Bubble shooter: ball colisions placement

  • Hello there,

    does anybody have experience with that?

    The problem: how to calculate precise bubble position on the hex-grid?

    What I already tired:

    1) Bullet behavior: on collision with bubble, position at y-1 of the collided bubble. This works but not always and not precise.

    2) Trying to calculate the position of the ball before shooting, by drawing a ray, which reflects from vertical walls and than collides with bubbles on the grid. Basically the same problem here, because it is collision dependent.

    Any ideas how to solve it without using collision detection?

  • Here's a bubble shooter test that I made a while back:

    dropbox.com/s/pjj587iygha5mz9/bubble_shoot.capx

    It's not complete but it does have the motion, snapping to grid and locating unconnected bubbles implemented.

  • Wow, that's clever - thank you.

    So you basically use while loops for moving them -1px back to the right position at an angle until it doesn't overlap anymore and than snap it. Interesting technique.

    Man, your logic for locating unconnected bubbles just made me speechless - I would never think this way.

  • Hi R0J0hound,

    I was trying to take a look from your example but the link is death, could you share it again??

    Thanks,

  • Hi R0J0hound,

    Is it possible to get that example.

    As the link is dead.

    Thanks

  • link updated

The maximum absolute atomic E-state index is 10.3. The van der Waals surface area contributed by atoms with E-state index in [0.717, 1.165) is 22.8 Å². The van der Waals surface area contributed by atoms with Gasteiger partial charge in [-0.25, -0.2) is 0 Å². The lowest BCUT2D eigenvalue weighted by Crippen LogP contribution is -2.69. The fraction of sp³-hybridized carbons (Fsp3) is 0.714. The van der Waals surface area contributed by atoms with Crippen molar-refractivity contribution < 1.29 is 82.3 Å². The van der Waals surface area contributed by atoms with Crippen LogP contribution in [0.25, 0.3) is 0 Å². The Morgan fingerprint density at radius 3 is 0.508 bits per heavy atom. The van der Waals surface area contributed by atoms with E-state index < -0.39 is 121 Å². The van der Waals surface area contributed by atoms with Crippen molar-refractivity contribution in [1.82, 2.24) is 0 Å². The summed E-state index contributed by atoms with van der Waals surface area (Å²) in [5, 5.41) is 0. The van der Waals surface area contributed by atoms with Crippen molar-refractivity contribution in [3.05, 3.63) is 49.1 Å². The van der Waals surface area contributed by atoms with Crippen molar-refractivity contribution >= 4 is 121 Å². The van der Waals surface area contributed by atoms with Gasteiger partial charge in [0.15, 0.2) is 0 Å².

• R0J0hound

    Thanks you so much!

    Just wanted to know.

    when snap instance boolean is true you have defined odd instance to (int((self.Y-16)/28)%2)*16

    16 must be the half of the ball size not able to understand 28 number?

  • It’s been ages since I derived that formula so I don’t know other than it is related to the ball size.

    Basically place the balls down manually, then calculate the y difference between two rows. It actually would come out to 16*sqrt(3) which is about 27.6 but I just rounded to 28 to be able to snap to integer positions.

    I calculated it by placing two balls on one row and one ball between them on the next. Draw a triangle between the centers. Each side is 32. Cut the triangle in half. The horizontal side is 16, the diagonal side is 32 and we can calculate the vertical side with the Pythagorean theorem. a^2+b^2=c^2 where a=16, c=32 and just solve for b

  • Yeah every other row, set the tile x to the tile width + 1/2 tile width worked for me.

    Still might be a good idea to have a plug to do hex calculations. Of course the question is if it should be in the tilemap plug.

  • Plugins seem like an overkill for something like this.

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  • R0J0hound

    Thank you so much for the explanation

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